Worries about drugs in the U.S. water supply increase

Published 17 March 2008

The annual meeting of the Society of Toxicology is being held in Seattle this week; among the major topics: Pharmaceuticals contaminating the U.S. water supply; 7,000 scientists and regulators from 45 countries attend

We have written about the pharmaceuticals being washed into the U.S. water supply, and the worry scientists have about the long-term health effects this may cause (see HSDW story). This issue will be on top of the agenda of the more than 7,000 scientists and regulators from 45 countries who gather in Seattle this week. “The public has a right to know the answers to these questions,” Dr. George Corcoran, president of the Society of Toxicology, said this weekend. “Our vision is to create a safer and healthier world by advancing the science of toxicology. That’s our reason for living.” The society, based in Reston, Virginia, is holding its annual meeting at the Washington State Convention Center, one week after the AP published an investigation that found tiny amounts of drugs — mostly residue excreted by people and flushed down the toilet — in the drinking water supplies of at least 41 million Americans.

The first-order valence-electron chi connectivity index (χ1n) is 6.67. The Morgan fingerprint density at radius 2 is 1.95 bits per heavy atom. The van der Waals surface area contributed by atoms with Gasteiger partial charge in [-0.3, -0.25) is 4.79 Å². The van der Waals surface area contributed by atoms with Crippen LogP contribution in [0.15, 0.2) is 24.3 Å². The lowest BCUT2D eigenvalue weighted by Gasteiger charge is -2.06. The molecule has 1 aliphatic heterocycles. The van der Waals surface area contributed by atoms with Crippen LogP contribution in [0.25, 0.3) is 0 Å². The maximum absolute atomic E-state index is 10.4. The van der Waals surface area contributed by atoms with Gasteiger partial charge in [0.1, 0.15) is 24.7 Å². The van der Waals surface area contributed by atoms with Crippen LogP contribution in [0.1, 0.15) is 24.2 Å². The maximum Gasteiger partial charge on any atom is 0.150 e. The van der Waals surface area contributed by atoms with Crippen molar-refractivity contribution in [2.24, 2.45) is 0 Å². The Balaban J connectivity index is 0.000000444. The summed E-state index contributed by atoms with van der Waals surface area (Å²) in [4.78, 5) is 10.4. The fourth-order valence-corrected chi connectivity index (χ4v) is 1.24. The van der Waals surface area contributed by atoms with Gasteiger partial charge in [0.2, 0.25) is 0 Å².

In addition to documenting the drugs found, the report discussed how little is known about whether there are long-term effects from having pharmaceuticals in the water supply. This is where toxicology comes in: The study of adverse effects of chemical, physical or biological agents on living organisms and the ecosystem. Scientists have known for several years that pharmaceuticals were entering the water, Corcoran said, and the Society of Toxicology found the issue important enough to discuss it at its annual meeting in Charlotte, North Carolina, last year. Publicity surrounding the AP’s report — the governor of Illinois ordered waterways in that state screened for drugs, newspapers called for more rigorous testing, and U.S. senators prepared to hold hearings — has created a buzz for this year’s meeting. “Last year, there was a consensus: Yes, we need to do more on this, and this is something we have to watch,” Corcoran said. “The AP story has really put the spotlight on it, and it is going to lead to a pickup in the pace. People are going to start putting money into studying this now, instead of a few years from now, and we’ll get the answers sooner than we would have otherwise.”